Tuesday, September 1, 2015

A Look at Betrayal

I swore I wouldn't venture into this topic.  Then God showed me something that I think He wants shared.  Like you, I am sick of hearing about Ashley Madison and the exposure of rampant sin across our nation.  Only three zip codes in the whole United States did not have someone signed up on this website.  That proves that this is not just a personal issue with the likes of a few famous people, but a whole-scale national issue.  We have strayed. Far.

While studying the book of Jeremiah (what a book for the times!) God reminded me of the figurative imagery He used over and over in this book.  He calls Israel His wife, and throughout the book, tells them that their repeated idolatry looks like betrayal in marriage.  In "The Baker Illustrated Bible Handbook" by Daniel Hays and Scott Duvall, it says, "idolatry against God, Jeremiah proclaims vividly, is a betrayal of the relationship between God and His people (i.e., the covenant), much like the betrayal of a marriage that occurs in acts of adultery."

Later, Jeremiah takes the image one step further and says that the wife has not just betrayed, but become the harlot, because she doesn't even blush at sin anymore. The above mentioned book says, "the people are chasing after other gods just like a married harlot chases after lovers in a total abandonment of her marriage (and causing pain and embarrassment to the husband.)"

I think when God exposed the Ashley Madison list, He is in essence saying that the list reflects not just the nation, but the church specifically...those that are in covenant with Him.  Have we strayed from His heartbeat?  Do we seek false and cheap imitations of the pure Love He offers?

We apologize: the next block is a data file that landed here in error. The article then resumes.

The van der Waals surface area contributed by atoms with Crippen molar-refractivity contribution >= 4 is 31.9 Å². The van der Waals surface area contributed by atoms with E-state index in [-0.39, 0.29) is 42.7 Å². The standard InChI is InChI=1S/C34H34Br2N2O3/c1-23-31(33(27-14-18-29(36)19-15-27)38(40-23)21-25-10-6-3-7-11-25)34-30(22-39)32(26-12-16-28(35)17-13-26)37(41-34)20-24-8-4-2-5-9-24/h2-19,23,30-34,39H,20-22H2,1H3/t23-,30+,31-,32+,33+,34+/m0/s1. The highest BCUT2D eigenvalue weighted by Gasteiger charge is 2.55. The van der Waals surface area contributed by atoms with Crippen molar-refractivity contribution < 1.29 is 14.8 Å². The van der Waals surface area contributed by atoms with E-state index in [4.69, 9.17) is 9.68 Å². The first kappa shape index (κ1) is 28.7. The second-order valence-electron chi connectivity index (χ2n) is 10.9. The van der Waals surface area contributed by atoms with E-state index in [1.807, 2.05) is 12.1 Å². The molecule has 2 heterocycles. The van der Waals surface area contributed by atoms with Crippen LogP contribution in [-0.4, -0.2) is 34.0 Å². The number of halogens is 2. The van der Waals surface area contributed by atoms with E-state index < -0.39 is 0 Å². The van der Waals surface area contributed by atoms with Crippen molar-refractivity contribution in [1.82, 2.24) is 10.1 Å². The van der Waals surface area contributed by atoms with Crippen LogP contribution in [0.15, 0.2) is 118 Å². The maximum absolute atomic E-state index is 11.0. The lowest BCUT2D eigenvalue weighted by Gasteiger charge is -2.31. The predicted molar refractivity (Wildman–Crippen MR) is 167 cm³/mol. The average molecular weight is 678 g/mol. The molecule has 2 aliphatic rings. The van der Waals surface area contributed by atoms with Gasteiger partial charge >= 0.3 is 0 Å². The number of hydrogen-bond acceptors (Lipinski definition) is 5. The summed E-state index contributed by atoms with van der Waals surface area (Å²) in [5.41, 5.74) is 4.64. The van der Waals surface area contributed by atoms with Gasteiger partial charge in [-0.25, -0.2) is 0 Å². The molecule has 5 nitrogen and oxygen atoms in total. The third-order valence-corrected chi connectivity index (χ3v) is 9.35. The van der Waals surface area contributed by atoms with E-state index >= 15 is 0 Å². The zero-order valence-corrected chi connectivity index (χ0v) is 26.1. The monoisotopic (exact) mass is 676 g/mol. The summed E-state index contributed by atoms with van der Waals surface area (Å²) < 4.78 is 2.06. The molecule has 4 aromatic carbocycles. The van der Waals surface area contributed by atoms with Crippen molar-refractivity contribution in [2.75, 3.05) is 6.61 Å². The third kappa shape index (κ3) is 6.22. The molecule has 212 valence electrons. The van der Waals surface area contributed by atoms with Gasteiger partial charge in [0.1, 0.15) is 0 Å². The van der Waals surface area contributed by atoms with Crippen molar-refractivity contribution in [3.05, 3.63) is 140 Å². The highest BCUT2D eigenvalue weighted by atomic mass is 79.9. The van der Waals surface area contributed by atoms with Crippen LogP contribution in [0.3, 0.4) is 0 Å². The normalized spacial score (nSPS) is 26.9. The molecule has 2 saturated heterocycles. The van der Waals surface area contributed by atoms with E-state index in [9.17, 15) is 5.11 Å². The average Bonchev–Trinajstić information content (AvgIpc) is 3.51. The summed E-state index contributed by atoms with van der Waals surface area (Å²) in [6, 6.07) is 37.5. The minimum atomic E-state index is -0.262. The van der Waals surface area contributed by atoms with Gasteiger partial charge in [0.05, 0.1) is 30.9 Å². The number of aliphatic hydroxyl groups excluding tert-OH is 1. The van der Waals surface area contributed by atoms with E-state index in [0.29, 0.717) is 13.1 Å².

The above book says, "What do we idolize and worship instead of God?  Wealth?  Success?  Fame?  Do we live for ourselves during the week, ignoring the call to stand for social justice, and then assume that attendance in church on Sunday will make it all okay?  Have we let our rituals (how we do church) replace our relationship with God?  Perhaps we need to listen carefully to the indictments of Jeremiah."

The word I can't get out of my head is repentance.  We as God's people must repent.

The beautiful thing about the book of Jeremiah is that it doesn't leave us in an anguished state.  Yes, the Prophet calls out the sin.  Yes, he proclaims God's desire for repentance.  Yes, there is judgment.  But, the book ends in forgiveness and restoration.  Our just God is always our merciful God.  He is never one without the other.  He is always and completely both at the same time.

There is restoration available.  But, first, repentance.

"So just as Jeremiah slaps us in the face with the seriousness of sin, so he also offers us the solution, pointing us to Jesus, who forgives us of all our sin."

A question for our souls today:  Have we betrayed our first love?

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